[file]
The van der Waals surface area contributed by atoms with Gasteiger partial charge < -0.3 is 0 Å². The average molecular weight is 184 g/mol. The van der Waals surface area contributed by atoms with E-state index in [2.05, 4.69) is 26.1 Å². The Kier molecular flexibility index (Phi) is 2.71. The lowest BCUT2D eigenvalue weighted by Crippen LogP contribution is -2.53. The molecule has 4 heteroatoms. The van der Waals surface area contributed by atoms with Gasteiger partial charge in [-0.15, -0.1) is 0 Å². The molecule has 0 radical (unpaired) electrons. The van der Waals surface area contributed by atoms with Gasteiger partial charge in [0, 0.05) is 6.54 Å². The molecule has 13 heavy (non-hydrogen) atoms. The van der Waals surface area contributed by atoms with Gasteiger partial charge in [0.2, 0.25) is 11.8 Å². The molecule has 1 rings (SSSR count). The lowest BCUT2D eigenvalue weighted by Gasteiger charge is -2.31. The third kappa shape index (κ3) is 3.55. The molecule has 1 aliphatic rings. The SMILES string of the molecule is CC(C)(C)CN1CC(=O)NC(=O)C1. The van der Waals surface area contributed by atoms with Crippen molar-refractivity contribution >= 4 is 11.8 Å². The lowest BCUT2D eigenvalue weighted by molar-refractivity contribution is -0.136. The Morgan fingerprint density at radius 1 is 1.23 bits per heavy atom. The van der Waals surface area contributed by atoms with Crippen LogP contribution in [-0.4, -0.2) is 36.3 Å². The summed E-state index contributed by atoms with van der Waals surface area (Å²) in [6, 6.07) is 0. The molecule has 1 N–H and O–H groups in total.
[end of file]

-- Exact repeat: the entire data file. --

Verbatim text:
The van der Waals surface area contributed by atoms with Gasteiger partial charge < -0.3 is 0 Å². The average molecular weight is 184 g/mol. The van der Waals surface area contributed by atoms with E-state index in [2.05, 4.69) is 26.1 Å². The Kier molecular flexibility index (Phi) is 2.71. The lowest BCUT2D eigenvalue weighted by Crippen LogP contribution is -2.53. The molecule has 4 heteroatoms. The van der Waals surface area contributed by atoms with Gasteiger partial charge in [-0.15, -0.1) is 0 Å². The molecule has 0 radical (unpaired) electrons. The van der Waals surface area contributed by atoms with Gasteiger partial charge in [0, 0.05) is 6.54 Å². The molecule has 13 heavy (non-hydrogen) atoms. The van der Waals surface area contributed by atoms with Gasteiger partial charge in [0.2, 0.25) is 11.8 Å². The molecule has 1 rings (SSSR count). The lowest BCUT2D eigenvalue weighted by Gasteiger charge is -2.31. The third kappa shape index (κ3) is 3.55. The molecule has 1 aliphatic rings. The SMILES string of the molecule is CC(C)(C)CN1CC(=O)NC(=O)C1. The van der Waals surface area contributed by atoms with Crippen molar-refractivity contribution >= 4 is 11.8 Å². The lowest BCUT2D eigenvalue weighted by molar-refractivity contribution is -0.136. The Morgan fingerprint density at radius 1 is 1.23 bits per heavy atom. The van der Waals surface area contributed by atoms with Crippen LogP contribution in [-0.4, -0.2) is 36.3 Å². The summed E-state index contributed by atoms with van der Waals surface area (Å²) in [6, 6.07) is 0. The molecule has 1 N–H and O–H groups in total.